Piggybacking off the previous point, it’s vital that your ad copy include certain “power words” to entice your target audience.

Keep in mind that you’re writing not to promote your products or brand—but to show your audience the value your brand will have on their lives. For that reason, your ads should include audience-facing language.

For example, note how both of the following ads start with a focus on “your” issue:

It’s also a good idea to instill a sense of safety and risk-aversion through your ads. This typically involves using language revolving around free trials and demos, discounts, and other such offers:

In the above example, words and phrases like “guaranteed,” “no subscription needed,” and “start a trial” all serve to show the consumer they have nothing to lose by giving Harry’s razors a shot.

You also want to do whatever you can to get your audience to act immediately. In terms of power words, this means using phrases such as “Buy Now”:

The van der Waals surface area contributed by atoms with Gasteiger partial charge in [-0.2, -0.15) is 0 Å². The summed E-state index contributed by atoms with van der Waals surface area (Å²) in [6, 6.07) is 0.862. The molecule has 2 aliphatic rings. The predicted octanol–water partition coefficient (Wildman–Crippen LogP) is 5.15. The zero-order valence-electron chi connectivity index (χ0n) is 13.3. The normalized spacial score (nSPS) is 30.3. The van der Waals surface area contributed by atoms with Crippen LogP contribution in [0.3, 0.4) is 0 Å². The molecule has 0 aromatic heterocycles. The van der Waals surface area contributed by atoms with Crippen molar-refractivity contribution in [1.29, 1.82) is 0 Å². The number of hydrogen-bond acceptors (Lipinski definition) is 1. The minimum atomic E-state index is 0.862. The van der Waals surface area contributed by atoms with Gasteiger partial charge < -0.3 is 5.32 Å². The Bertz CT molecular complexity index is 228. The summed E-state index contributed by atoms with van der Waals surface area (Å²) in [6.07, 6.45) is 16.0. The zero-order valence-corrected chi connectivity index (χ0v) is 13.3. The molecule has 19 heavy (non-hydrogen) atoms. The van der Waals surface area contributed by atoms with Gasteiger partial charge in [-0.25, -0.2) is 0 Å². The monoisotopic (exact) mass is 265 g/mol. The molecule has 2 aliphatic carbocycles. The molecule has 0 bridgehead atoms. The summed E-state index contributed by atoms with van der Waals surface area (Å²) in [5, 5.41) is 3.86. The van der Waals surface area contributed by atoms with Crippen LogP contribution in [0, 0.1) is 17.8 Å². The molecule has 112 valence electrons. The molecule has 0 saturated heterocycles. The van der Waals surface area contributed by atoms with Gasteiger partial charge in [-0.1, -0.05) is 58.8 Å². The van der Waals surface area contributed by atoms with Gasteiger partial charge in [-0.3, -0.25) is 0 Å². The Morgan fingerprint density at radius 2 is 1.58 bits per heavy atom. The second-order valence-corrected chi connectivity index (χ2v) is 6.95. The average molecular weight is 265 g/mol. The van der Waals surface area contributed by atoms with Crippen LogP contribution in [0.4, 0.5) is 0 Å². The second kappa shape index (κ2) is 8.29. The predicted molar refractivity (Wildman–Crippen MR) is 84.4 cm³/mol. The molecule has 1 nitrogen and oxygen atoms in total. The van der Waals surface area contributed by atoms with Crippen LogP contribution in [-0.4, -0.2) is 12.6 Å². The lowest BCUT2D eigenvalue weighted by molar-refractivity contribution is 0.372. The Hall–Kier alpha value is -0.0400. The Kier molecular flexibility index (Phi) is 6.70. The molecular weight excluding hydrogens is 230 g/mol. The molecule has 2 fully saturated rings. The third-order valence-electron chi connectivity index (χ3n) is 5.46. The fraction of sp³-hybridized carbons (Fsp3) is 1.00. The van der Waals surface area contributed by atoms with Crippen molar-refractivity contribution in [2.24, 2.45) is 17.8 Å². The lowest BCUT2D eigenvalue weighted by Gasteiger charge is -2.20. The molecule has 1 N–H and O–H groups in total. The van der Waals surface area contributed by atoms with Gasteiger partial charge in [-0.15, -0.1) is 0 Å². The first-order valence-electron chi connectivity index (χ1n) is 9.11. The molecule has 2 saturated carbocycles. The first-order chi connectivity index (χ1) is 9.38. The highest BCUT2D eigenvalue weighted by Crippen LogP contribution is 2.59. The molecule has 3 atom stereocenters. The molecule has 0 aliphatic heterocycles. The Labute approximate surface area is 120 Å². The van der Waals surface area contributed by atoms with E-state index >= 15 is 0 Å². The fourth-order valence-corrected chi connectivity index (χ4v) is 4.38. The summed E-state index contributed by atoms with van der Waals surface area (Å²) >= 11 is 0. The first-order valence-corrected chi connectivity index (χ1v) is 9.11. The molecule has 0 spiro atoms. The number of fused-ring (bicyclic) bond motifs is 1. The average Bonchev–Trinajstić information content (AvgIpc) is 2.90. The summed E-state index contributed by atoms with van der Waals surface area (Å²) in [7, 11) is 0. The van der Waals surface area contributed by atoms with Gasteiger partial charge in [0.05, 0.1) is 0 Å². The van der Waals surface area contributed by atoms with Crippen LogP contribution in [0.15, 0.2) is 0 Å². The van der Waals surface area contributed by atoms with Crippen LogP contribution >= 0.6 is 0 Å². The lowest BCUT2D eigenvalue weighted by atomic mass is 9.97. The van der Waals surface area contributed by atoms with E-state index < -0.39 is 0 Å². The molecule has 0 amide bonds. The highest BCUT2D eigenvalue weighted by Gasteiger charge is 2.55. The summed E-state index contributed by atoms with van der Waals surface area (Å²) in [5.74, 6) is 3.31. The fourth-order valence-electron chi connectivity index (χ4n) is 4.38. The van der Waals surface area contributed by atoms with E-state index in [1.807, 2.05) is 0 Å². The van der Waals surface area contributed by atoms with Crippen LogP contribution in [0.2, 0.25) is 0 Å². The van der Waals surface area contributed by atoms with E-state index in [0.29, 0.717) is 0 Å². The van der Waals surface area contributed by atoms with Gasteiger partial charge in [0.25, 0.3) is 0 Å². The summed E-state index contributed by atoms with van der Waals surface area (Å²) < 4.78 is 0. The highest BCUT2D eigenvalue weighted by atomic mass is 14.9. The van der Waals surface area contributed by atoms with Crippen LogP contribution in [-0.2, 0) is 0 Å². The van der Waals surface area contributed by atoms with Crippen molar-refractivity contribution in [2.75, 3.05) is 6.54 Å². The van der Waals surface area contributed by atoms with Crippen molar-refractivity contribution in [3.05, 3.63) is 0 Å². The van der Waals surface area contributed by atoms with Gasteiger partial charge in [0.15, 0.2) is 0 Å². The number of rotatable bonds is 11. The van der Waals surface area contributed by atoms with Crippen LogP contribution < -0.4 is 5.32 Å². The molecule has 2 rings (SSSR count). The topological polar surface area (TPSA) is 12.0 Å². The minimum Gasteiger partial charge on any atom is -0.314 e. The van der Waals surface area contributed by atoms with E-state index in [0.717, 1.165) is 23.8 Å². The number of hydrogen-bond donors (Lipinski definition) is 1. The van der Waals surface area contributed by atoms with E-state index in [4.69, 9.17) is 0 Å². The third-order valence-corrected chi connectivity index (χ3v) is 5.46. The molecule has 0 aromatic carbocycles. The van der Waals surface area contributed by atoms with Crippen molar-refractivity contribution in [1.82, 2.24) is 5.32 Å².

One thing to note in these examples:

The use of power words and promotional phrases does not mean the overuse of them. While the purpose of any advertisement is to sell something, there’s a fine line between “promotional” and “salesy.”

Evoke a Positive Emotional Response

Okay, the above heading is a bit loaded in meaning, so let’s start by clarifying:

The last thing you want is for your target audience to notice your ad… but be totally unaffected by it. In fact, this may be worse than having them completely overlook your ad in the first place; in this situation, at least their opinion is nil (rather than disappointed).

That said, it’s much better for your ads to convey a positive or uplifting message.

However, note that “positive” and “uplifting” doesn’t mean over-the-top fluffy. But it does mean spinning a neutral (or even negative) situation into a positive: